The project is an oak dining table top. The varnish had worn off in spots. After stripping a few spots that had been exposed for longer still had a gray, aged look. It is a veneer so I didn't want to do too much sanding; therefore, I used Bar Keeper's Friend (oxalic acid) to bleach the spots. That and light sanding lessened the stains enough that I moved on to staining after cleaning the entire table with mineral spirits. Used Minwax penetrating stain and it looked beautiful. The "problem" occurred when I applied Minwax wipe-on poly. The first application dried fine, except for the spots where I had used the bleaching solution. Those spots stayed tacky. After letting it sit overnight they seemed sufficiently dry to apply second coat. But the tacky feel is again present only in those spots. I am considering trying a shellac finish over the poly. Other options y'all might suggest? Any advice on how to proceed is much appreciated.
How thoroughly did you wash off the surface after the Barkeeper's Friend was used? And what was the gap between that and the first coat of varnish going on?– GraphusMay 6, 2017 at 7:11
Had read not to use water to rinse off the Bar Keepers Friend because water could raise the grain. So I used a fine brush, x0000 fine steel wool, and air compressor to bow off all the dust. Then went over it with mineral spirits. Maybe should have really saturated it with th spirits, but we just wiped it to get any dust that may have been left.– Gabie BartekMay 6, 2017 at 18:07
Time between cleaning off and applying first coat of poly...maybe 36 hours. We used wood conditioner, stain (waited 4 hours), 2nd coat of stain (overnight...7 hours), 3rd coat of stain (waited 24 hours), then applied poly.– Gabie BartekMay 6, 2017 at 18:13
Raising the grain is the least thing to worry about since it's the matter of a few moments to correct it (light sanding using med/fine paper is all that's required). The traces of the chemicals in the BF (oxalic acid being just one of a few) could well be the problem here although I don't know what the chemistry explanation would be guides to using it always emphasise how important it is to rinse away excess. BTW it wouldn't have helped if you'd used loads more mineral spirits, the ingredients in BF that you need to clean away are water-soluble and not spirit-soluble.– GraphusMay 7, 2017 at 10:15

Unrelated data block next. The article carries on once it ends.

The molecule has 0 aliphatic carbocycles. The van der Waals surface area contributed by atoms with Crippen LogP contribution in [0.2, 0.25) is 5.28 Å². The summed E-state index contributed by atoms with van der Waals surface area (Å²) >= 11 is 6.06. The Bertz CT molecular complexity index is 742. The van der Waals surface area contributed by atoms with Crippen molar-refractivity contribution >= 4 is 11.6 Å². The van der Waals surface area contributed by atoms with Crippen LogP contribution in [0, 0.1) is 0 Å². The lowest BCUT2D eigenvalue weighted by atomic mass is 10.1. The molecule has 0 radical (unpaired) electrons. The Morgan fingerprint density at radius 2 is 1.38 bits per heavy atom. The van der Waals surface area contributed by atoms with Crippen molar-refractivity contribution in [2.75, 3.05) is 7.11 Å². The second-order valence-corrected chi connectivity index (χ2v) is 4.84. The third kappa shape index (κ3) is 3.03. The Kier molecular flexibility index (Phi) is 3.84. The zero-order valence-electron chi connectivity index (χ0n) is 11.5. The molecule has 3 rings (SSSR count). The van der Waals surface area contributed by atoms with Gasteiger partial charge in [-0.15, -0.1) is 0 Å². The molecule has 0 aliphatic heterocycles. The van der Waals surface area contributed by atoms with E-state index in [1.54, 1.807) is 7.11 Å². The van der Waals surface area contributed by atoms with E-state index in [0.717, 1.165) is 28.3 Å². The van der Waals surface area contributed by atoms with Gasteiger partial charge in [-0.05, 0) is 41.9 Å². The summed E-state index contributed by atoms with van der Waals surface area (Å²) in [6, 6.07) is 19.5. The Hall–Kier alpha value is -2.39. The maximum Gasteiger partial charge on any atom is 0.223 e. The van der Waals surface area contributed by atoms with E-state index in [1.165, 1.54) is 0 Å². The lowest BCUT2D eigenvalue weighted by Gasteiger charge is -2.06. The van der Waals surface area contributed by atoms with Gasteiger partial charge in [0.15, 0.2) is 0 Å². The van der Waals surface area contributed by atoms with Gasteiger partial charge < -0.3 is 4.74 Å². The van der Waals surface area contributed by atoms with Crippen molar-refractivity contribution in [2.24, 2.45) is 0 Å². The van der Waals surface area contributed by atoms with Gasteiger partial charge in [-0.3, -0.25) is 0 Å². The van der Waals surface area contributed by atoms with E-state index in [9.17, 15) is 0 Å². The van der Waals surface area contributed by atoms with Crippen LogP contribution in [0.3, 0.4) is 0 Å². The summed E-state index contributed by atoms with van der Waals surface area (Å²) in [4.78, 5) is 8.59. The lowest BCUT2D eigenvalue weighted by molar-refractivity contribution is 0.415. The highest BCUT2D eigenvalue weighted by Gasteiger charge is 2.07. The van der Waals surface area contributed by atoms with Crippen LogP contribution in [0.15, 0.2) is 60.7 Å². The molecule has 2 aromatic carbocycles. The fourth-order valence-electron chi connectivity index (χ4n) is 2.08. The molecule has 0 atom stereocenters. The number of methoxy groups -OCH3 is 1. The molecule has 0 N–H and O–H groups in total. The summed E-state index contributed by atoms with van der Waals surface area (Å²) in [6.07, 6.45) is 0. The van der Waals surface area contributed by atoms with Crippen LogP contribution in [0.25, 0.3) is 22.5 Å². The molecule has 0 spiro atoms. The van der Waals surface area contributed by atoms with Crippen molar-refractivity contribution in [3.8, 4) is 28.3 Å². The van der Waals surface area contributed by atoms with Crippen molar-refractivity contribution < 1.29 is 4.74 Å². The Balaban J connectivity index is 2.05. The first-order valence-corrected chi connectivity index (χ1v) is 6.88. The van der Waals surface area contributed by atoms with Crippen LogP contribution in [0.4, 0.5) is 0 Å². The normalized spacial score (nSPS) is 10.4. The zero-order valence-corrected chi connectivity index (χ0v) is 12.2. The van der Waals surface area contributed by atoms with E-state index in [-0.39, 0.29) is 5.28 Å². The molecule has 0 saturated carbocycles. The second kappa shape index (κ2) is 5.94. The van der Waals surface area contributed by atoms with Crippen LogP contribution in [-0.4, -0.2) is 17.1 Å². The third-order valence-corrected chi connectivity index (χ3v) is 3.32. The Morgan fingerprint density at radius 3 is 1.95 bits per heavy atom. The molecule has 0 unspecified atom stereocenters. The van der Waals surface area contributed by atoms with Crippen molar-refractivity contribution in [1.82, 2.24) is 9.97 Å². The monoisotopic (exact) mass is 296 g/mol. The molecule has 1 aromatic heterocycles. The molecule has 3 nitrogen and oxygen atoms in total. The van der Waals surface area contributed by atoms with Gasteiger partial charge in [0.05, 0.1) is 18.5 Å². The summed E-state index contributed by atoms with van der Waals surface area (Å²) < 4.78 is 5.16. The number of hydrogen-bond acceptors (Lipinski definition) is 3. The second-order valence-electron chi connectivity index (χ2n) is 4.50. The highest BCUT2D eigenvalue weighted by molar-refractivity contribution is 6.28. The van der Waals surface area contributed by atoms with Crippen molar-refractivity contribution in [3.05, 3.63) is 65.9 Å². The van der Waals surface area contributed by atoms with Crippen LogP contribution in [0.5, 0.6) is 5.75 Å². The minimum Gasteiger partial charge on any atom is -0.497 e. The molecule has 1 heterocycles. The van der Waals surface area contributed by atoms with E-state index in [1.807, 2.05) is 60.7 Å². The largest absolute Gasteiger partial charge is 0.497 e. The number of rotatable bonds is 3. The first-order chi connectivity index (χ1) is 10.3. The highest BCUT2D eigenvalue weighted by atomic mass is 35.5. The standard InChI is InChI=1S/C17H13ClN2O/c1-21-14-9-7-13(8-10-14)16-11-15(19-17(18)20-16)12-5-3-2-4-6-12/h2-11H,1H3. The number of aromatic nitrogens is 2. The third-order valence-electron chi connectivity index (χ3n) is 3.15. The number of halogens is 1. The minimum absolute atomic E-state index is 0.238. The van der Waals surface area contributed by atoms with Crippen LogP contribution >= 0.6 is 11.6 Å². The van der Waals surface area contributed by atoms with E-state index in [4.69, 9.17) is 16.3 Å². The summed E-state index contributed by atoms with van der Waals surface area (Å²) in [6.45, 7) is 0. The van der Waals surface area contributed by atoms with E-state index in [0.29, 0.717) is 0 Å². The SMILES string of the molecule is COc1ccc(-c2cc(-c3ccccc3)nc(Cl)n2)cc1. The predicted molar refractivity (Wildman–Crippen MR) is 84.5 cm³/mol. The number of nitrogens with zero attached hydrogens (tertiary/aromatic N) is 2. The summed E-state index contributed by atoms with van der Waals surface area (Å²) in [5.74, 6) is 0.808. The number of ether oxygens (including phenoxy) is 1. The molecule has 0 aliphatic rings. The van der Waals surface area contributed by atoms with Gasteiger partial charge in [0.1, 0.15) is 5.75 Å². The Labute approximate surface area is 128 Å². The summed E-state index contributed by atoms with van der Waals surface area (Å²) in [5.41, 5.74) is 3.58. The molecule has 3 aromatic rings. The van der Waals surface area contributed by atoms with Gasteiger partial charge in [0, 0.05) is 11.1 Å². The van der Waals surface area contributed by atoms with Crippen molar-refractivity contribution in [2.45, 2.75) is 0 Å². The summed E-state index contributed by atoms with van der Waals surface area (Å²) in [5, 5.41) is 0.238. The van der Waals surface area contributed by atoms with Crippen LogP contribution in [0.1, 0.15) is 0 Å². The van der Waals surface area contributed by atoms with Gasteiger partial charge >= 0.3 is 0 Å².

Your best option at this point is to adopt a wait-and-see attitude, so just wait longer and see if the varnish will dry properly given enough time.
Be patient. Sometimes drying is slowed by one or more factors and sometimes it's slowed a lot, but often (usually?) it will cure if you can just wait it out. Many times when you read someone complain that their varnish "just wouldn't dry" you find out they only waited a few days to a week, when in my experience retarded drying might take weeks to resolve.
However that is not to say that drying will always complete, unfortunately it is possible to have something that remains permanently tacky :-( And in this case the best course of action is often to strip back and begin again*.
For now, if you can, put the table somewhere warm with good airflow to provide the best drying conditions.
I am considering trying a shellac finish over the poly.
That would work to seal off the areas of new varnish, but it would be best to apply the shellac to varnish that is dry to the touch because otherwise the tacky surface could interfere with application — you'd have 'draggy' spots.
And in order to have a varnish-tough surface you'd need to apply further coats of wipe-on over the top, the shellac then being used as a barrier coat (something it is often relied upon for).
If you create a new surface of shellac it'll be like you only applied shellac, your tabletop will remain permanently sensitive to water, will be damaged by alcohol, and won't be as resistant to scratching as you'd like it to be.
*Although if it's very slight a coat of paste wax over the top can resolve the issue enough that the surface is usable. But be aware the tackiness indicates the varnish hasn't dried thoroughly so the surface won't be as tough as it could be.